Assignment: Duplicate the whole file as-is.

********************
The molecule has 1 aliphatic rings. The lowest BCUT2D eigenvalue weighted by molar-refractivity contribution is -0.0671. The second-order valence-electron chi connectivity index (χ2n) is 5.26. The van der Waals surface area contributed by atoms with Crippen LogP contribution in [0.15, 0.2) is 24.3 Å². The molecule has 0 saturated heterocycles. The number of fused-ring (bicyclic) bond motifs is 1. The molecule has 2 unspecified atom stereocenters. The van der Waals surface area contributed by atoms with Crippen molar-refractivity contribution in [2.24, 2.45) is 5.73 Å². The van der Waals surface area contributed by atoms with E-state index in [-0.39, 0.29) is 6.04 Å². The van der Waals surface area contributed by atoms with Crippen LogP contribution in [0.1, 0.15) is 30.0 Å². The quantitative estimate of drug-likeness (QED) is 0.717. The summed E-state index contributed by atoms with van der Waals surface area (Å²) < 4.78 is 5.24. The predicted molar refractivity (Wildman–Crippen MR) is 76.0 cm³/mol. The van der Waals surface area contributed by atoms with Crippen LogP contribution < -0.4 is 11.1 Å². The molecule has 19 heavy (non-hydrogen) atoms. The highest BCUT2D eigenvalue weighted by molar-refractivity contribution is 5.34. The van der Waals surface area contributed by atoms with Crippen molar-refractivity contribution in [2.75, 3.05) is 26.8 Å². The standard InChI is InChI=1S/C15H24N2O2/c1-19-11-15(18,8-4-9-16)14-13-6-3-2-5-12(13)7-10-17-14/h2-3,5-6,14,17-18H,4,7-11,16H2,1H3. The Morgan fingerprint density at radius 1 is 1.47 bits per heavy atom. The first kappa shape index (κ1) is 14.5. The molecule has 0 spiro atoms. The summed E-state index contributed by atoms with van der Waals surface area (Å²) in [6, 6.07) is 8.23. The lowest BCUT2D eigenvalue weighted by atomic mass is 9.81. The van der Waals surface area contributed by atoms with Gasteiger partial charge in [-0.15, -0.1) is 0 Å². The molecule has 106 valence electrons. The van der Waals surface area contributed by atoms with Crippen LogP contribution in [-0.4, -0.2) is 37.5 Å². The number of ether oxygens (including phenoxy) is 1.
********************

The molecule has 1 aliphatic rings. The lowest BCUT2D eigenvalue weighted by molar-refractivity contribution is -0.0671. The second-order valence-electron chi connectivity index (χ2n) is 5.26. The van der Waals surface area contributed by atoms with Crippen LogP contribution in [0.15, 0.2) is 24.3 Å². The molecule has 0 saturated heterocycles. The number of fused-ring (bicyclic) bond motifs is 1. The molecule has 2 unspecified atom stereocenters. The van der Waals surface area contributed by atoms with Crippen molar-refractivity contribution in [2.24, 2.45) is 5.73 Å². The van der Waals surface area contributed by atoms with E-state index in [-0.39, 0.29) is 6.04 Å². The van der Waals surface area contributed by atoms with Crippen LogP contribution in [0.1, 0.15) is 30.0 Å². The quantitative estimate of drug-likeness (QED) is 0.717. The summed E-state index contributed by atoms with van der Waals surface area (Å²) < 4.78 is 5.24. The predicted molar refractivity (Wildman–Crippen MR) is 76.0 cm³/mol. The van der Waals surface area contributed by atoms with Crippen LogP contribution < -0.4 is 11.1 Å². The molecule has 19 heavy (non-hydrogen) atoms. The highest BCUT2D eigenvalue weighted by molar-refractivity contribution is 5.34. The van der Waals surface area contributed by atoms with Crippen molar-refractivity contribution in [2.75, 3.05) is 26.8 Å². The standard InChI is InChI=1S/C15H24N2O2/c1-19-11-15(18,8-4-9-16)14-13-6-3-2-5-12(13)7-10-17-14/h2-3,5-6,14,17-18H,4,7-11,16H2,1H3. The Morgan fingerprint density at radius 1 is 1.47 bits per heavy atom. The first kappa shape index (κ1) is 14.5. The molecule has 0 spiro atoms. The summed E-state index contributed by atoms with van der Waals surface area (Å²) in [6, 6.07) is 8.23. The lowest BCUT2D eigenvalue weighted by atomic mass is 9.81. The van der Waals surface area contributed by atoms with Gasteiger partial charge in [-0.15, -0.1) is 0 Å². The molecule has 106 valence electrons. The van der Waals surface area contributed by atoms with Crippen LogP contribution in [-0.4, -0.2) is 37.5 Å². The number of ether oxygens (including phenoxy) is 1.